Remarkable New SWIMMING Tube Anemone Discovered In Dramatic Fashion

Joe RowlettBy Joe Rowlett 2 months ago
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NOAA’s Okeanos Explorer is off probing the depths around Johnston Atoll in the Central Pacific, and, if you happened to be watching their live feed last Friday, you would have witnessed one of the most remarkable discoveries in recent memory—the apparent first ever observation of swimming behavior in an adult tube anemone. As reported by science co-lead Dr. Chris Kelly, this darkly tentacled creature has been observed on several previous dives and is recognized as being a particularly unusual and important undescribed species. While most every tube anemone (Order Ceriantharia) tends to live partially buried beneath sediments within a self-created tube, this unusual animal instead lives attached directly to solid substrates. This is a remarkable example of evolutionary and ecological convergence with the distantly related sea anemones of the Order Actiniaria, which typically attach themselves directly to the bottom via a muscular foot. Given the significance of this find, an attempt was made to collect a specimen using the robotic arm of the ROV, but what happened next shocked everyone. Normally, when a ceriantharian is disturbed, it’s defensive response is to quickly retract within its tube… but what’s a tube anemone to do when it hasn’t a tube? The answer, it would seem, is to take flight! With a quick convulsion, the animal lowered its inky tentacles and lifted off from the benthos. Gently, it floated off into the abyss as the researchers and ROV pilots looked on helplessly, befuddled, bewildered by what had just transpired. Tube anemones are not supposed to swim, and, yet…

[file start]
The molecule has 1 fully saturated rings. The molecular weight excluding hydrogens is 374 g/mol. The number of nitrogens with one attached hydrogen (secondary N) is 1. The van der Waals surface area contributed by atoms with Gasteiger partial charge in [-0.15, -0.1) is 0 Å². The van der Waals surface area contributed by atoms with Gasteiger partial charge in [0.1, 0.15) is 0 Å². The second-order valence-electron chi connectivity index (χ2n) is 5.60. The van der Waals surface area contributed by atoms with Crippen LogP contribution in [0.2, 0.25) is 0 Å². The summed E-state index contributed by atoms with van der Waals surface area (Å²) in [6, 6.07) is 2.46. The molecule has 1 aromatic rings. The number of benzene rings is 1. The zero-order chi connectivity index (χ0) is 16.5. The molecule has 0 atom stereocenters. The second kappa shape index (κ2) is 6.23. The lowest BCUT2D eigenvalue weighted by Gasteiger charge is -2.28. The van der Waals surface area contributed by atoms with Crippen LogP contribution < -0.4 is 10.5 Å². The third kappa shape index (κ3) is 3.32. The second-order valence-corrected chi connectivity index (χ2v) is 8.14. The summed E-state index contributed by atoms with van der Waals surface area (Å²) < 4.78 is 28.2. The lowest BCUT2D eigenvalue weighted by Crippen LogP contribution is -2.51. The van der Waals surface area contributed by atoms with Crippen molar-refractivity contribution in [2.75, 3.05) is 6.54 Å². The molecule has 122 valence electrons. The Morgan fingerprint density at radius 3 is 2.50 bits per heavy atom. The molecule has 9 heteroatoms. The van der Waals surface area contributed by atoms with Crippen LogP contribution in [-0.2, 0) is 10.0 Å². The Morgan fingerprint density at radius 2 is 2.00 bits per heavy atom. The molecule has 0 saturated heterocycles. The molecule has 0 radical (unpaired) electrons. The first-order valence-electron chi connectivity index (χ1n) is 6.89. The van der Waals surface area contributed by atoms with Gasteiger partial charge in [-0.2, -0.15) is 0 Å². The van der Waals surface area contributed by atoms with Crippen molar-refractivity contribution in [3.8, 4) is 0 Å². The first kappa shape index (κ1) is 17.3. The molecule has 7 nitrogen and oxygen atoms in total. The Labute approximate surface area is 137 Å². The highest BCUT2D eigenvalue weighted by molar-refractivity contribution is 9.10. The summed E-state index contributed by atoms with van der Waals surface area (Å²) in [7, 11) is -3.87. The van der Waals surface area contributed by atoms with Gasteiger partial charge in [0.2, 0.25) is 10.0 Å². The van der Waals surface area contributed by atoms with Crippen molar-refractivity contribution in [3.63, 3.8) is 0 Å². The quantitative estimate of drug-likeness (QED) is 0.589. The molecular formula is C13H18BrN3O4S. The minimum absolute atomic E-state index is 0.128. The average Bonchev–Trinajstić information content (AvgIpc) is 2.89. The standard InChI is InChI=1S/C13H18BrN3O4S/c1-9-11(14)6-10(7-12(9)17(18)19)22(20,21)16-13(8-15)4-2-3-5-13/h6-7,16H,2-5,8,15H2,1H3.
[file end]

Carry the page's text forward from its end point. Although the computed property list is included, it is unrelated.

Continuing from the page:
Come back…

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  Invertebrates, Science
Joe Rowlett
About

 Joe Rowlett

  (325 articles)

Joe is classically trained in the zoological arts and sciences, with a particular focus on the esoterica of invertebrate taxonomy and evolution. He’s written for several aquarium publications and for many years lorded over the marinelife at Chicago’s venerable Old Town Aquarium. He currently studies prairie insect ecology at the Field Museum of Natural History and fish phylogenetics at the University of Chicago.

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